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Sprattus sprattus

Method of production - Caught at sea
Capture method - Pelagic trawl
Capture area - North East Atlantic (FAO 27)
Stock area - North Sea, English Channel, West of Scotland, Southern Celtic Seas
Stock detail - IV, VIId,e, VI, VIIa-c and f-k
Certification -
Fish type - Oily fish

Sustainability rating Click for explaination of rating

This fish, caught by the methods and in the area listed above, is not the most sustainable choice of fish to eat. Click on the rating icon above to read more and on the alternatives tab below to find more sustainable fish to eat.

Sustainability overview

Sprat in the North Sea is healthy and harvested sustainably. Sprat is short-lived species and an important prey fish for many marine species. The effects of the sprat fishery on these species is unknown and concern has been expressed about the preservation of inshore sprat as a food resource for breeding birds. Sprat are also under pressure from industrial fisheries. With high removals and current uncertainty in status, sprat reduction fisheries, without proper stock assessment and management, are likely much less sustainable.


Sprat is a relatively short-lived species. It is one of the most important prey species in marine ecosystems, for both fish, seabirds and marine mammals. It is a pelagic inshore schooling species that can tolerate low salinities. Sprat migrates between winter feeding and summer spawning grounds. Moves to the surface at night. High resilience to fishing pressure. Maximum size 16cm. Sprat are multiple batch spawners, with females spawning repeatedly throughout the spawning season (up to 10 times in some areas). Spawning occurs in both coastal and offshore waters, during spring and late summer, with peak spawning between May and June, depending on water temperature. Spawning generally takes place at night. Sprat generally first spawn at 2 years of age, though a small proportion of the population spawn at 1 year of age.

Stock information

Stock area
North Sea, English Channel, West of Scotland, Southern Celtic Seas

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Stock information
Distinct sprat stocks exist in the North, Baltic and Celtic Seas, West of Scotland, English Channel and the Skagerrak and Kattegat areas. There are no formal stock assessments for the species in these areas except for the North and Baltic Seas. The North Sea stock is assessed as healthy and above recommended levels. The latest recruitment estimate is the highest on record. ICES advice for sprat in the North Sea is that the wanted catch (the fish that would be landed in the absence of the EU landing obligation) should be no more than 506k tonnes. This represents a 201% increase on advice for catches given in previous years (227,000t in 2014-15; 144,000t in 2013-14; 134,000 t in 2012-13) ; for sprat in the Celtic Sea and west of Scotland, the same advice as given in 2013 and 2014 and 2015 is valid for 2015 and 2016 and is that catches should decrease by 20% in relation to the last ten year average landings and be no more than 3500 tonnes in each of the years. No reference points are defined for the stock in the English Channel but indications are the stock has increased substantially since 2008.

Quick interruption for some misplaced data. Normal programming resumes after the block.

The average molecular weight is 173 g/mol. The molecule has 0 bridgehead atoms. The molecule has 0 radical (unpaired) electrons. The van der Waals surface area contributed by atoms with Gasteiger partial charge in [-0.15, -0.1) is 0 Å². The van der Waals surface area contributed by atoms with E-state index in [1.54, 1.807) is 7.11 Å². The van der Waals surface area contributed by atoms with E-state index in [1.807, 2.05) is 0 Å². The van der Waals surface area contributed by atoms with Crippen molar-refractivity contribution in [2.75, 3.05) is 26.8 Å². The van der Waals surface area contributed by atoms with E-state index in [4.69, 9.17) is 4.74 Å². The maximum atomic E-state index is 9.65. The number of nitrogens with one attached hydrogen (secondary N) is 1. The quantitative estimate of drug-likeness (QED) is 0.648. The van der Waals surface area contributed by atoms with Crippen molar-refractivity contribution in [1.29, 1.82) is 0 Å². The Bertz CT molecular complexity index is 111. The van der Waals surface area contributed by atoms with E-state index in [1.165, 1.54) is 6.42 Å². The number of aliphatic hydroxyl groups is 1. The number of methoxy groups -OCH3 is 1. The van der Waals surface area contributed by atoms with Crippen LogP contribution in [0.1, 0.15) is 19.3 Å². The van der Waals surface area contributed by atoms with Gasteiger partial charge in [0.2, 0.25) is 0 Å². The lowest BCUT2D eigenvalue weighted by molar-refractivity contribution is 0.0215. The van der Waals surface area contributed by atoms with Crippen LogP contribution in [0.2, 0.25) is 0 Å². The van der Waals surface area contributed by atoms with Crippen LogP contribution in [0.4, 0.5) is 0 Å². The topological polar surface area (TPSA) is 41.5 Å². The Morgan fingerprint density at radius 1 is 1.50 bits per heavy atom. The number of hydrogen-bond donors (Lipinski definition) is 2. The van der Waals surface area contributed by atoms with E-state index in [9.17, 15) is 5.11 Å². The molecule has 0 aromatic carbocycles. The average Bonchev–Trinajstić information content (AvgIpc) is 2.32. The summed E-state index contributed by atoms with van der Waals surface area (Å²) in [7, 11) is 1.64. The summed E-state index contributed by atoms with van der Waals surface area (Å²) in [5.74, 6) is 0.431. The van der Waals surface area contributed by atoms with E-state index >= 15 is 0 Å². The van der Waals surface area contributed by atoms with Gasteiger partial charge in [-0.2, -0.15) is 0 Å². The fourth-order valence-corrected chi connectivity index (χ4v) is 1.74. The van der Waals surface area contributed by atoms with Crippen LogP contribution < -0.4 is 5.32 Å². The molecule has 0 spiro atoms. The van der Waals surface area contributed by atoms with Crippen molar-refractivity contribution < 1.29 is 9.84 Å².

There are no management plans for sprat in these areas.

Capture information

The main fisheries for sprat are the Norwegian purse seine fishery and the Danish industrial small mesh trawl fishery; both fisheries are reduction fisheries, i.e. landings are reduced to or processed into fish meal and oil. In the Celtic Sea they are caught by small pelagic vessels that also target herring. Fisheries with small meshed nets (16mm) will also catch a relatively high amount of small and juvenile fish. Sprat landings are used for both human consumption and fish meal. In the Channel most of the sprat landings are taken by the English fleet for human consumption, and this is primarily carried out by midwater trawler which has negligible impact on the seabed. Small quantities of sprat are landed in the UK from inshore boats fishing artisanally. The majority of landings from the North Sea are taken in the Danish industrial fishery. In this fishery there is a permitted 10% bycatch of herring. Recent increases in North Sea herring have further limited the fishery for sprat due to the bycatch limit on herring within the fishery.

Read more about capture methods

ICES Advice 2015, Book 6; ICES Advice 2014, Book 6;

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